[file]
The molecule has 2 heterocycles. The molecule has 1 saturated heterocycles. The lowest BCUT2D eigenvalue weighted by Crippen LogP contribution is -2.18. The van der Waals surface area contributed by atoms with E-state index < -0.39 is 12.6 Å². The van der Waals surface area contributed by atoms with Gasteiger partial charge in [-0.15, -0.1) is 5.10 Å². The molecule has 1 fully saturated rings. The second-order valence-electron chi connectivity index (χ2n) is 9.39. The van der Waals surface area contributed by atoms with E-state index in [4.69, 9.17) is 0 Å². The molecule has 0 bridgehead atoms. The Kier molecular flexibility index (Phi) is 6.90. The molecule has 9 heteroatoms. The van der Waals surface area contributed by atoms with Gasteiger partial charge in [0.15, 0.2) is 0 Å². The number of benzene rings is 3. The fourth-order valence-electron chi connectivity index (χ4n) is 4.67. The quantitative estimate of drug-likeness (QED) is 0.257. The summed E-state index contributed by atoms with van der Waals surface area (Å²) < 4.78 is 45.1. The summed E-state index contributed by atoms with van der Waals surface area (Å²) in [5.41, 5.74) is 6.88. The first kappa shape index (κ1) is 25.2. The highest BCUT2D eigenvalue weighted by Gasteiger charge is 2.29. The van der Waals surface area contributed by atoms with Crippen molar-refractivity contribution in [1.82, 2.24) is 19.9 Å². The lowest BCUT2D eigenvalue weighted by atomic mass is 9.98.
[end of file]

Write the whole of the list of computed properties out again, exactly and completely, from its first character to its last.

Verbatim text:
The molecule has 2 heterocycles. The molecule has 1 saturated heterocycles. The lowest BCUT2D eigenvalue weighted by Crippen LogP contribution is -2.18. The van der Waals surface area contributed by atoms with E-state index < -0.39 is 12.6 Å². The van der Waals surface area contributed by atoms with Gasteiger partial charge in [-0.15, -0.1) is 5.10 Å². The molecule has 1 fully saturated rings. The second-order valence-electron chi connectivity index (χ2n) is 9.39. The van der Waals surface area contributed by atoms with E-state index in [4.69, 9.17) is 0 Å². The molecule has 0 bridgehead atoms. The Kier molecular flexibility index (Phi) is 6.90. The molecule has 9 heteroatoms. The van der Waals surface area contributed by atoms with Gasteiger partial charge in [0.15, 0.2) is 0 Å². The number of benzene rings is 3. The fourth-order valence-electron chi connectivity index (χ4n) is 4.67. The quantitative estimate of drug-likeness (QED) is 0.257. The summed E-state index contributed by atoms with van der Waals surface area (Å²) < 4.78 is 45.1. The summed E-state index contributed by atoms with van der Waals surface area (Å²) in [5.41, 5.74) is 6.88. The first kappa shape index (κ1) is 25.2. The highest BCUT2D eigenvalue weighted by Gasteiger charge is 2.29. The van der Waals surface area contributed by atoms with Crippen molar-refractivity contribution in [1.82, 2.24) is 19.9 Å². The lowest BCUT2D eigenvalue weighted by atomic mass is 9.98.